Reviewed by Ian Lipke
Dr Nikki Stamp has written a memoir, a non-fiction form of writing that is like a biography but differs markedly from it. A memoir may be described as a record composed from personal observation and experience. Closely related to, and often confused with, autobiography, a memoir usually differs chiefly in the degree of emphasis placed on external events; whereas writers of autobiography are concerned primarily with themselves as subject matter, writers of memoir are usually persons who have played roles in, or have been close observers of, historical events and whose main purpose is to describe or interpret the events.
Memoir-writing has been available since at least the first century BC when Julius Caesar’s Commentaries on the Gallic Wars offered not only a play-by-play of each battle but also a peek into the mind of one of Rome’s most dynamic leaders.
During the Middle Ages and into the Renaissance, memoirs continued to be written with the aim of interpreting historical events. The gentry — who had the luxuries of free time, literacy, and spare funds — would document the events and machinations of court, as well as the many military crusades. It was the French who particularly excelled, with diplomats, knights, and historians, such as Philippe de Comminnes and Blaise de Montluc, seizing the opportunity to cement their legacy.
From the 17th century, memoirs began to revolve around people rather than events, though typically, the focus was not on the author’s own life but on the people around him. Once again, the French took the lead — namely, Duc de Saint-Simon, who has received literary fame for his penetrating character sketches of the court of Louis XIV.
As time wore on, this elite posse of memoirists came to include noted professionals, such as politicians and businessmen, who wanted to publish accounts of their own public exploits. One thing that all memoirs have in common, however, is that they allow us to get to know a stranger on an intimate level.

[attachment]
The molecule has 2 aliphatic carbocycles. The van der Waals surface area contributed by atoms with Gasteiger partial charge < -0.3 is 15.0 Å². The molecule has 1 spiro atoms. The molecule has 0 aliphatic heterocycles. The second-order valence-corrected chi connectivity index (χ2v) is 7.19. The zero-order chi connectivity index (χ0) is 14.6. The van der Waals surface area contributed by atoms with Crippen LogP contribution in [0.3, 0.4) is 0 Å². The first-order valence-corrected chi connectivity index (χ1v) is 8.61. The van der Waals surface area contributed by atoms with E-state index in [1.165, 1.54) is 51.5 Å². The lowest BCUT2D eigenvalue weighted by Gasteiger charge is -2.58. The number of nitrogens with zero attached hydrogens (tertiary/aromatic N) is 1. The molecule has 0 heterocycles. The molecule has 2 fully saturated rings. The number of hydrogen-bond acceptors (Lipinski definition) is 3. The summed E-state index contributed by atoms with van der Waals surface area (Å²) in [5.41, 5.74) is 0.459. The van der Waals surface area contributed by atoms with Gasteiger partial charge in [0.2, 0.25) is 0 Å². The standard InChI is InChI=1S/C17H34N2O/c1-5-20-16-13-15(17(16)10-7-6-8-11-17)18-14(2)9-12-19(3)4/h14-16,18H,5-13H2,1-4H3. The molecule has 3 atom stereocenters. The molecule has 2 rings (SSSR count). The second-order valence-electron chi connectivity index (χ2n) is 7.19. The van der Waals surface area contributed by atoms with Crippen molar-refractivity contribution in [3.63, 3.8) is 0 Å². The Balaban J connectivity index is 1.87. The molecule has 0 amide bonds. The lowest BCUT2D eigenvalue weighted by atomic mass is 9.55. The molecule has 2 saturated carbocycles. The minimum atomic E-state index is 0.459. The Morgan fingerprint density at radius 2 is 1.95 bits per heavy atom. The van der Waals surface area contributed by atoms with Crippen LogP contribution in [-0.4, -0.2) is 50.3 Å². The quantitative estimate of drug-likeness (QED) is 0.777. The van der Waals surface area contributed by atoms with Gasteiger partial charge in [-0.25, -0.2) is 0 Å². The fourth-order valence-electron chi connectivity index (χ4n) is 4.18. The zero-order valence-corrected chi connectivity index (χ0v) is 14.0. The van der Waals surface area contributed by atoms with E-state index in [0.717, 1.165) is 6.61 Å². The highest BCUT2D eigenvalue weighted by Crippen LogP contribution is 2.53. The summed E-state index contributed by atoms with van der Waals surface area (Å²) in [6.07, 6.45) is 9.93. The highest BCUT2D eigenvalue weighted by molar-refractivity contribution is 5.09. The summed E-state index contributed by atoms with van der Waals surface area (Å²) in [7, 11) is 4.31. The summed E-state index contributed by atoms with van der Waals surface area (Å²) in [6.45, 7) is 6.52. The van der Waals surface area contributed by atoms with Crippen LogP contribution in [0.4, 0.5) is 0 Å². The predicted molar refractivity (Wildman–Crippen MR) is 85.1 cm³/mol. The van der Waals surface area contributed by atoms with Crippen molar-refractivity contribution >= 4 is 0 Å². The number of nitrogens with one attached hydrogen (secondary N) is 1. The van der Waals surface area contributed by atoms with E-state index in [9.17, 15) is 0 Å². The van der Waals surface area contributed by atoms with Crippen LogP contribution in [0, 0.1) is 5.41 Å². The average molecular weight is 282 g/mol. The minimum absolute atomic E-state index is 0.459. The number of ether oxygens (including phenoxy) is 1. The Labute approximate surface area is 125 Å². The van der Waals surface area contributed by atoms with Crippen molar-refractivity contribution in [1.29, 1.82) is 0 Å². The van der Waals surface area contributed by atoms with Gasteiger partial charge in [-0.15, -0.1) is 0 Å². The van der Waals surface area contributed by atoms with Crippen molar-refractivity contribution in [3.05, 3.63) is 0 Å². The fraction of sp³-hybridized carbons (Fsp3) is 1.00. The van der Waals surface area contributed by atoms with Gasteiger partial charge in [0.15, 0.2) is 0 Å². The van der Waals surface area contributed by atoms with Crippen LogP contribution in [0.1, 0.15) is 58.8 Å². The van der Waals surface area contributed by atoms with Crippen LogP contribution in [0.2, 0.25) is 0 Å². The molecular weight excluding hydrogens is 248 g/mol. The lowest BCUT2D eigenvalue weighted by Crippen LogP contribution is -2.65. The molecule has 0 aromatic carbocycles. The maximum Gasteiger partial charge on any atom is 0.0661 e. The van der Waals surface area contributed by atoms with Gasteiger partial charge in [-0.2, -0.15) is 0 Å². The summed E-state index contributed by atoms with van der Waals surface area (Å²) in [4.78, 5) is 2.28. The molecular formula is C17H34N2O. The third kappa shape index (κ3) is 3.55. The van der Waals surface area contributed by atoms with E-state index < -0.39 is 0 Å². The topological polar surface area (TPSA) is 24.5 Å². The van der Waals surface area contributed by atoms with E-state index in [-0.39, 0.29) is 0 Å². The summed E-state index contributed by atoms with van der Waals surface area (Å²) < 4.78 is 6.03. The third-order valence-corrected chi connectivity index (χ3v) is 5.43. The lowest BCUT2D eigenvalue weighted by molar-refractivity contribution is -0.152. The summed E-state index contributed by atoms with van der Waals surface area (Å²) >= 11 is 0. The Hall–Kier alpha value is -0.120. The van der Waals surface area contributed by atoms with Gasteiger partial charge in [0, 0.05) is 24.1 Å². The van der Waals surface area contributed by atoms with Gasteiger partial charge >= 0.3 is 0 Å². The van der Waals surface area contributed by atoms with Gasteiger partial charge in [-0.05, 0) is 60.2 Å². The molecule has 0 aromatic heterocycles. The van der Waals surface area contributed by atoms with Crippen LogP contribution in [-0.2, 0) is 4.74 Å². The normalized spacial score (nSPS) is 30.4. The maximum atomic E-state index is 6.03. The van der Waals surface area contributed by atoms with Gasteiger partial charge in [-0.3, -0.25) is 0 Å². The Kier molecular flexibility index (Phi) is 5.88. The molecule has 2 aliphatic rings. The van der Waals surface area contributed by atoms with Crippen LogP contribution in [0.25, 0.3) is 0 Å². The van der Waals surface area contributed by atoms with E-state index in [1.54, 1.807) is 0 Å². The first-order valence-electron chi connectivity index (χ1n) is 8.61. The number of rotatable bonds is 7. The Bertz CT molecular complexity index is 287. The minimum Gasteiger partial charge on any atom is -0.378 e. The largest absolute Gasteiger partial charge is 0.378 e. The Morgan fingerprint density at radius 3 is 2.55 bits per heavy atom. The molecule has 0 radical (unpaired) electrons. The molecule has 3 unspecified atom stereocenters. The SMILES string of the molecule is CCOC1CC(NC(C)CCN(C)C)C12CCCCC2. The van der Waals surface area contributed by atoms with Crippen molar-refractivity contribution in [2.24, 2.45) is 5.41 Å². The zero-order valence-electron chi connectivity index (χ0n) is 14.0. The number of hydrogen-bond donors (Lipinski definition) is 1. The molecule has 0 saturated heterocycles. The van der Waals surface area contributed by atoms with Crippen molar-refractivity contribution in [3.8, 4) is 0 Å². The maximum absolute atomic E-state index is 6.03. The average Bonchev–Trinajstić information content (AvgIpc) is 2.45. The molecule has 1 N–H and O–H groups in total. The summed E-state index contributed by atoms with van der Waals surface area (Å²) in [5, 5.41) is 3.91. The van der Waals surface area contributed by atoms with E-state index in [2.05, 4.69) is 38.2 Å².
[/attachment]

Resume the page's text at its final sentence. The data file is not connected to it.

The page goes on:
It is in this tradition that Dr Nikki Stamp writes her expose of the medical profession. Her book is not a biography – we receive no information about her childhood spent in Perth. There is no account of her life outside of the medical profession. Her focus is narrow and sharp, and confined to a specific topic. She is very well equipped to write about her experiences with surgery and surgical practices as she is one of the few cardiothoracic surgeons at the front of her game. Dr Stamp’s memoir is a caustic account that focuses on the liberties that senior practitioners take with their junior colleagues, as well as on the maladministration of medical practice in this country. It is a convincing, but sorry, story that reveals the inner workings of one of the most admired professions of the modern world.
Nikki Stamp wanted to be a doctor, always. As she grew, so did her love for all aspects of medicine. As we read her memoir, we note her compulsion to make a career out of the hugely demanding specialty of cardiothoracic surgery. But her path was not always strewn with flowers. She supplies compelling evidence of immature behaviour among the senior men of her profession. Faced with enormous challenges and gifted with opportunities denied other men, senior doctors, according to Stamp’s account, choose to pursue activities that in other vocations would be career-destroying. Rife, according to Stamp’s account are sexism, enormous egos and, at times, outright bullying in the operating theatres and bureaucratic mismanagement. If her account is true, it becomes completely understandable that she called an end to her career.
Scrubbed is a revealing account that places the real life and experiences of a surgeon in brutal context. Stamp documents example after example of junior doctors accepting by right of seniority that their more experienced professional colleagues may take carte blanche with their personal lives and professional careers. Whether it is a true expose of the medical profession at its most senior levels is an aspect that only a properly constituted enquiry can discover. Readers will find it necessary to evaluate the character of Stamp herself. (She is not as likeable as she appears to believe). They will need to read accounts reported in newspapers by writers who are usually finely tuned to wavelengths that feature medical matters. An example that might be considered unhelpful where bureaucracies play is the waiting times that ambulances spend while discharging patients into Emergency Rooms. These can be no more than indicative – Stamp raises much more serious issues. She comments:
I don’t know very many doctors who hate medicine or wish to be removed from their patients and the altruism of our profession, but I know plenty who have been broken or damaged by the system. The politics of medicine, however, are what hurt us: the interpersonal nonsense, the inhumane hours and lack of sleep, the separation from our friends and family, the chronic underfunding of some areas of health care, and the futility of fighting the bureaucracy (xiv).
Scrubbed is an important paper that deserves to be published and argued over.
by Dr Nikki Stamp
Allen & Unwin
$26.25; 336 pp